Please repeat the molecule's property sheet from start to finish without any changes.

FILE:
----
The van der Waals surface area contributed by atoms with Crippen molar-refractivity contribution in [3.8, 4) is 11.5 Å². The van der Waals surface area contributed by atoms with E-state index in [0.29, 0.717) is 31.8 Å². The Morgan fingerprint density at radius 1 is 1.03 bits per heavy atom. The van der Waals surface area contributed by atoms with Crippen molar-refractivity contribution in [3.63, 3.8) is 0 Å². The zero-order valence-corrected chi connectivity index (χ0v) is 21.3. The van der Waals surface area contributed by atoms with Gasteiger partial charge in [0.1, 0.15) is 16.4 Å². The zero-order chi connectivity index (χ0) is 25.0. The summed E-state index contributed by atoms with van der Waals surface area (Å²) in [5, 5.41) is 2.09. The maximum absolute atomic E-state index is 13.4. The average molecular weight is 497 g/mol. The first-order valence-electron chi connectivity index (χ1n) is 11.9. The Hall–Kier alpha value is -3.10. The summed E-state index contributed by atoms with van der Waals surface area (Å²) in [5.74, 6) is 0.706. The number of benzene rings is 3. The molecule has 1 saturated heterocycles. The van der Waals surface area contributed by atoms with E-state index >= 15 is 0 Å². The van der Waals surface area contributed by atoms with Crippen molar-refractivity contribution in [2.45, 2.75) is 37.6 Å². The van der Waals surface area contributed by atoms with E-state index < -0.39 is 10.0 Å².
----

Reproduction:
The van der Waals surface area contributed by atoms with Crippen molar-refractivity contribution in [3.8, 4) is 11.5 Å². The van der Waals surface area contributed by atoms with E-state index in [0.29, 0.717) is 31.8 Å². The Morgan fingerprint density at radius 1 is 1.03 bits per heavy atom. The van der Waals surface area contributed by atoms with Crippen molar-refractivity contribution in [3.63, 3.8) is 0 Å². The zero-order valence-corrected chi connectivity index (χ0v) is 21.3. The van der Waals surface area contributed by atoms with Gasteiger partial charge in [0.1, 0.15) is 16.4 Å². The zero-order chi connectivity index (χ0) is 25.0. The summed E-state index contributed by atoms with van der Waals surface area (Å²) in [5, 5.41) is 2.09. The maximum absolute atomic E-state index is 13.4. The average molecular weight is 497 g/mol. The first-order valence-electron chi connectivity index (χ1n) is 11.9. The Hall–Kier alpha value is -3.10. The summed E-state index contributed by atoms with van der Waals surface area (Å²) in [5.74, 6) is 0.706. The number of benzene rings is 3. The molecule has 1 saturated heterocycles. The van der Waals surface area contributed by atoms with E-state index >= 15 is 0 Å². The van der Waals surface area contributed by atoms with Crippen molar-refractivity contribution in [2.45, 2.75) is 37.6 Å². The van der Waals surface area contributed by atoms with E-state index < -0.39 is 10.0 Å².